To mark today’s law change, we wanted to reflect on our campaigning journey of the last ten years. It all started in 2008 when, as part of making UK fertility law more inclusive, the Human Fertilisation and Embryology Bill 2008 proposed broadening who could apply for a parental order from just married couples to married, unmarried and same-sex couples. Single parents remained excluded so, through her work as part of a stakeholders’ group supporting progressive reform, NGA Law founder Natalie Gamble proposed and drafted an amendment to the Bill which would have included single parents too. Her amendment was tabled by Dr Evan Harris MP when the Bill was in Committee, but not pursued when it became clear the government did not support it. On behalf of the government Dawn Primarolo MP said:

Surrogacy is such a sensitive issue, fraught with potential complications such as the surrogate mother being entitled to change her mind and decide to keep her baby, that the 1990 Act quite specifically limits parental orders to married couples where the gametes of at least one of them are used. That recognises the magnitude of a situation in which a person becomes pregnant with the express intention of handing the child over to someone else, and the responsibility that that places on the people who will receive the child. There is an argument, which the Government have acknowledged in the Bill, that such a responsibility is likely to be better handled by a couple than a single man or woman.

There was no evidence basis for such a statement, but it was clear that discrimination against single parents was government policy rather than oversight.

At both NGA Law and Brilliant Beginnings we continued to help single parents through surrogacy as we have always done. The lack of availability of parental orders hasn’t stopped single mums and dads having children through surrogacy. It has, however, made things harder and restricted the legal recognition of their families. All but two of the single parents we have worked with have had to go overseas to find a surrogate and almost all have then lived under the radar, without parental responsibility and with their surrogate remaining their child’s legal mother in the U.K., hoping that no one would ever question their authority to parent. We have shared their frustration about how unfair and discriminatory the law was.

By Natalie Gamble, NGA Blog, January 3, 2019

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Gay Couples Rush to Wed Before Brazil’s New President Takes Office

Just hours after Jair Bolsonaro won Brazil’s presidential election in a landslide victory for conservatives, Carolina Zannata and her girlfriend called the closest public notary and set a date for their wedding.

Gay marriage has been legal in Brazil since 2013, and Ms. Zannata said she and Aline Foguel had not been in a hurry to wed. But the triumph of Mr. Bolsonaro — a far-right politician who once declared “I’m homophobic, with pride” — changed their calculations.

Brazil Gay

“We got scared,” said Ms. Zannata. “We need to take advantage of our hard-won rights because we might not have them afterward.”

On Jan. 1, Mr. Bolsonaro will be sworn into office, and high on his agenda is making good on his campaign pledge to defend “the true meaning of matrimony as a union between man and woman.”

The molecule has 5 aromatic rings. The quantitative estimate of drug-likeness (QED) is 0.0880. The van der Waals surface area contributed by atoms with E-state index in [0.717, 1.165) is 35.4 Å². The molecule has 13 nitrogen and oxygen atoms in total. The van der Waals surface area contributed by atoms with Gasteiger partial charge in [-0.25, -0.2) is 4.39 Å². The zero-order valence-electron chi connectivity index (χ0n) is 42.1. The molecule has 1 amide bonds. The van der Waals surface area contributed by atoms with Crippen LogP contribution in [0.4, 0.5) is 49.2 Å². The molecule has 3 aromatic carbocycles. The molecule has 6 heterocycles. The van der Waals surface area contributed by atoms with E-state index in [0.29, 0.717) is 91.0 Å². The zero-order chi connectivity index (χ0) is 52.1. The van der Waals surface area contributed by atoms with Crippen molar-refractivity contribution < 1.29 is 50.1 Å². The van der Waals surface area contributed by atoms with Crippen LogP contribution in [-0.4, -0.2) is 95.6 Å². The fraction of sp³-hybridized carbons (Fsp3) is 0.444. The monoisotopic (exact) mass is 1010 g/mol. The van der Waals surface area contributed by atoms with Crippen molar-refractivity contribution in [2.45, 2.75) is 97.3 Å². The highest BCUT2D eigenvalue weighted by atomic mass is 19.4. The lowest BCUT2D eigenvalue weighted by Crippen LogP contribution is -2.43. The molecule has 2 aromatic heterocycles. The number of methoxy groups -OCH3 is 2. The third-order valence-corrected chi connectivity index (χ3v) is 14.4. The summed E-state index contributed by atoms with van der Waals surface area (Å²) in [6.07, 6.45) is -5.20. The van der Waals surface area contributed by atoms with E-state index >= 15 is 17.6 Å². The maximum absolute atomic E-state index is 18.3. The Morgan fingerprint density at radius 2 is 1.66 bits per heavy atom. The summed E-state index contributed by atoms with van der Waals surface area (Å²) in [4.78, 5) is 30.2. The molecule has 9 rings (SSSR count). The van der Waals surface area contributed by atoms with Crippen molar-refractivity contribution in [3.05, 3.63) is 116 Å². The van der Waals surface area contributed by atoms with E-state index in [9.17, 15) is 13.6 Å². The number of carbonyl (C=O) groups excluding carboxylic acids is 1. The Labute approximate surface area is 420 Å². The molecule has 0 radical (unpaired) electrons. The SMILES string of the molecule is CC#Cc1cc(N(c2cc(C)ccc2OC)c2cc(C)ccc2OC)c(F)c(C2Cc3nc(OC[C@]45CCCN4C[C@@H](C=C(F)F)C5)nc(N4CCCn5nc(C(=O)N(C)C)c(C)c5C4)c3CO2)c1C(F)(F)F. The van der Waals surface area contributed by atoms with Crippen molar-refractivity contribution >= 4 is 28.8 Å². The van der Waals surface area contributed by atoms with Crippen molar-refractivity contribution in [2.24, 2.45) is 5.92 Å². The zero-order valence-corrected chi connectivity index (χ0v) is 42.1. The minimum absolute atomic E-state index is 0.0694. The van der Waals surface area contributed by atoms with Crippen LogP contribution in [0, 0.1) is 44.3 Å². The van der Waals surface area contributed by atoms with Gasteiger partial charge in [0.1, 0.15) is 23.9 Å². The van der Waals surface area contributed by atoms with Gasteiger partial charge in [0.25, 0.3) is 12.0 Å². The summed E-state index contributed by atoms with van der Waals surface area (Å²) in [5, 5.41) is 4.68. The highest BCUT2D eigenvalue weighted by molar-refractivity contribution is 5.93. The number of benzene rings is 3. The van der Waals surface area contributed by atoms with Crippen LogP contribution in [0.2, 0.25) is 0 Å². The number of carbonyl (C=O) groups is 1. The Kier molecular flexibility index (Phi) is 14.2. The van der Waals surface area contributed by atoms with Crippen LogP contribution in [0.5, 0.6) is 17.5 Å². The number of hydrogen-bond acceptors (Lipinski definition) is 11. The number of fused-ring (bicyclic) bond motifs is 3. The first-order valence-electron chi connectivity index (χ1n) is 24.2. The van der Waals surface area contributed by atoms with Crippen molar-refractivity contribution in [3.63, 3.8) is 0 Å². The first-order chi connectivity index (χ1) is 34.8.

Once president, he will have the power to act on his promise. His party will also become the second-largest force in the lower house, thanks to an outpouring of support at the ballot box in October.

Legal experts say that the Supreme Court would almost certainly strike down legislation that reversed the legalization of same-sex marriage, but it is not clear how long the process could take.

“There could be attempts to make same-sex marriage illegal, but the Constitution will prevail,” said José Fernando Simão, a professor of civil rights and family law at the University of São Paulo. “It’s natural for there to be concern. This is a community that has been ultra-marginalized in the past.”

And so, in early December, Ms. Zannata and Ms. Foguel gathered friends and family for a simple wedding ceremony at the notary’s office, followed by a festive lunch. They joined a wave of same-sex couples rushing to the altar out of love, but also fear or in defiance of what the incoming government might do.

Four of the five ceremonies at the notary’s office that Saturday morning were same-sex marriages.

According to the notary association Arpen, the number of same-sex marriages across Brazil surged 66 percent in November. In São Paulo, Brazil’s biggest city, there were 57 same-sex weddings in just the first 10 days of December, compared with 113 for whole month of December 2017.

By Shasta Darlington, New York Times, December 29, 2018

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Singapore allows same-sex fathers to adopt their surrogate son

In a landmark decision, Singapore’s highest court has allowed a gay couple to adopt their son, who was conceived through surrogacy in the United States.

The case began in December 2014 when fathers “James” and “Shawn” applied for James – whose sperm was used for the assisted reproduction – to adopt their son, “Noel”, hoping to remove the stigma of illegitimacy. Their real names have not been disclosed.

James and Shawn, who heard the news at 10.25am through their lawyers, were elated. They had gone to work as usual, despite knowing the judgment would be released on Monday morning.

“It was business as usual because we didn’t want to get our hopes too high,” said James, who is a doctor.

Shawn works in the marketing industry. Both men are 45, of Chinese ethnicity, and are Singaporeans. The men have been in a relationship for 13 years, living together since 2003.

James said the family was happy and relieved that the Court of Appeal has allowed the adoption of Noel.

“The fight to raise our family in Singapore has been a long and difficult journey,” he said. “We hope that the adoption will increase the chances of our son to be able to stay in Singapore with his family. His grandparents and us really want Singapore to be the home of our family. Our family will celebrate this significant milestone.”His grandparents and us really want Singapore to be the home of our family. Our family will celebrate this significant milestoneJames, father

The process was treated as single-parent adoption and will confer to James sole parental rights and responsibility for the child. Both fathers hoped this will make it easier for Noel, now four years old, to acquire Singapore citizenship. The South China Morning Post in January reported on the family’s legal limbo. Noel had been rejected for citizenship and at the time the fathers applied for his adoption, Noel was on a dependent’s pass that has since been renewed every six months.